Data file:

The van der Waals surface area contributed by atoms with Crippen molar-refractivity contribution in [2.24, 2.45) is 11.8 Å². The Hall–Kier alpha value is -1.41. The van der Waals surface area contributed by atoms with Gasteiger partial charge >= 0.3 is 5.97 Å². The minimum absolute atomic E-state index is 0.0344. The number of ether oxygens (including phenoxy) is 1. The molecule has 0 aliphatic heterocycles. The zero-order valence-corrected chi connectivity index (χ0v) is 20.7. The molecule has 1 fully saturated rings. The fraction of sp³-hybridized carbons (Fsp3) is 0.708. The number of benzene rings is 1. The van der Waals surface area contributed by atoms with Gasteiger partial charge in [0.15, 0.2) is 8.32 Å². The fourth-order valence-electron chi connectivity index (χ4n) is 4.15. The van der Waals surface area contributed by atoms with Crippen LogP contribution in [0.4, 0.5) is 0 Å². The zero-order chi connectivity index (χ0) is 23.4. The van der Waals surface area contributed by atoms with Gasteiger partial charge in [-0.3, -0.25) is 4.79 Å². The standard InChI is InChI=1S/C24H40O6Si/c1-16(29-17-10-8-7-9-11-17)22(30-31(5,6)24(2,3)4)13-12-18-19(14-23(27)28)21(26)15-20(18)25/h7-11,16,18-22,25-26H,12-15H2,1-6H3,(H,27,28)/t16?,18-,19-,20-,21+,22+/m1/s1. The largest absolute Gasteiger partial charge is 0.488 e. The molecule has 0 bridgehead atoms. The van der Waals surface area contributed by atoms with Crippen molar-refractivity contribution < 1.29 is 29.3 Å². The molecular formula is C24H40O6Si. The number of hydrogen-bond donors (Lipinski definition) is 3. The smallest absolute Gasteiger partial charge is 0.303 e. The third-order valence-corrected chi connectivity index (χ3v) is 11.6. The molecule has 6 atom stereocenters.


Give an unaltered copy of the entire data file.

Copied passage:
The van der Waals surface area contributed by atoms with Crippen molar-refractivity contribution in [2.24, 2.45) is 11.8 Å². The Hall–Kier alpha value is -1.41. The van der Waals surface area contributed by atoms with Gasteiger partial charge >= 0.3 is 5.97 Å². The minimum absolute atomic E-state index is 0.0344. The number of ether oxygens (including phenoxy) is 1. The molecule has 0 aliphatic heterocycles. The zero-order valence-corrected chi connectivity index (χ0v) is 20.7. The molecule has 1 fully saturated rings. The fraction of sp³-hybridized carbons (Fsp3) is 0.708. The number of benzene rings is 1. The van der Waals surface area contributed by atoms with Gasteiger partial charge in [0.15, 0.2) is 8.32 Å². The fourth-order valence-electron chi connectivity index (χ4n) is 4.15. The van der Waals surface area contributed by atoms with Crippen LogP contribution in [0.4, 0.5) is 0 Å². The zero-order chi connectivity index (χ0) is 23.4. The van der Waals surface area contributed by atoms with Gasteiger partial charge in [-0.3, -0.25) is 4.79 Å². The standard InChI is InChI=1S/C24H40O6Si/c1-16(29-17-10-8-7-9-11-17)22(30-31(5,6)24(2,3)4)13-12-18-19(14-23(27)28)21(26)15-20(18)25/h7-11,16,18-22,25-26H,12-15H2,1-6H3,(H,27,28)/t16?,18-,19-,20-,21+,22+/m1/s1. The largest absolute Gasteiger partial charge is 0.488 e. The molecule has 0 bridgehead atoms. The van der Waals surface area contributed by atoms with Crippen molar-refractivity contribution < 1.29 is 29.3 Å². The molecular formula is C24H40O6Si. The number of hydrogen-bond donors (Lipinski definition) is 3. The smallest absolute Gasteiger partial charge is 0.303 e. The third-order valence-corrected chi connectivity index (χ3v) is 11.6. The molecule has 6 atom stereocenters.